JP

KG+ SELECT | 2019 Grand prix

Grand prix
Box Lunch is Ready
Atsushi Fukushima

Born in 1981, Kanagawa, Japan; based in Kanagawa
www.happyislandphotos.com



Artist Interview

© Atsushi Fukushima

Fukushima works as a delivery man in a company delivering lunch boxes to senior citizens. By bringing his camera into this occupational setting he explores themes surrounding an aging society, along with matters of life and death. Fukushima says, “It is actually horrifying to me to stare into the eyes of the elderly. Photography serves as a way to release from me from fear.” Through this series, Fukushima faces scenarios not ordinarily faced in our daily lives, through his images we are forced to confront a different state of existence and some undeniable truths about fate.


Committee Review

Here is a review from the jurors who selected the KG+SELECT grand-prix winner.

KG+SELECT achieved great success with its high-quality exhibition and variety of participants, and it is now being recognized as an international opportunity to showcase the talents of young photographers. A former elementary school classroom provided an unusual exhibition place and inspired artists to be creative in how they used their display space. This year’s participant’s subjects included themes such as old age, homosexuality, couples, and twins. The themes were subjects and situations to which the artists feel close to. A grandmother suffering from Alzheimer's, an autobiographical story, close friends..., almost all of the photographers selected subjects not only close to their hearts but which address topical, social, and highly political problems. It is often the hidden images of violence and outstanding poetry that re-acknowledges our relationships with our world, with time and with others.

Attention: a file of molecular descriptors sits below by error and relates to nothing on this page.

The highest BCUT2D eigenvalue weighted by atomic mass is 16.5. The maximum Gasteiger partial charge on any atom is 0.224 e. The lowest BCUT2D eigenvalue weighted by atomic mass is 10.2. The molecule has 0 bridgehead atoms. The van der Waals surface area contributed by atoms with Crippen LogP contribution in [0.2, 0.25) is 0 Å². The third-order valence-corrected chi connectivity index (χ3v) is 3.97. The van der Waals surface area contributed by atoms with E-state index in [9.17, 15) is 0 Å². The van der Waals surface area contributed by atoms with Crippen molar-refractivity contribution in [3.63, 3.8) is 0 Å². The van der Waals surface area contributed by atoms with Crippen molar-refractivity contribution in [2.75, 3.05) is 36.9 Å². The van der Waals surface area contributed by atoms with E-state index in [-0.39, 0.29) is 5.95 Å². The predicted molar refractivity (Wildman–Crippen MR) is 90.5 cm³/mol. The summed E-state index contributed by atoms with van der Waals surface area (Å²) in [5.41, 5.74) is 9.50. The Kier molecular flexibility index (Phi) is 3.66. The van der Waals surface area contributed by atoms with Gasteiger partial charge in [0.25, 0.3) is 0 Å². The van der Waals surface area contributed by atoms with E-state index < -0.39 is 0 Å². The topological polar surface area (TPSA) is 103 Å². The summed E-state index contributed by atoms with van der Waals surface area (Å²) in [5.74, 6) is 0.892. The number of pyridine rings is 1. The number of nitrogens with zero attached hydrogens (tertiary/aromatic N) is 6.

Atsushi Fukushima’s work was unanimously selected as this year’s grand-prix winner. His work demonstrates the important potential of photography in the present day - focusing on lifestyles that are neglected despite being an important part of our community, and to raise renewed awareness of them. He works in a food delivery service company, visiting elderly people shut in their homes day in and day out, and he focuses his lens on them. His work speaks about the lives of these people with a great intelligence and sensitivity.

In this way, moderately but decisively, he suggests that expressive activities can and should defend peoples’ way of life. This photography festival provided two distinct things. One is an official selection of photography, rich in variety. The other is a genuine experimental laboratory named KG+, which will create new horizons for Japanese photography. Needless to say that this exquisite balance, between avant-garde and authority, is one of the main attractions of this festival.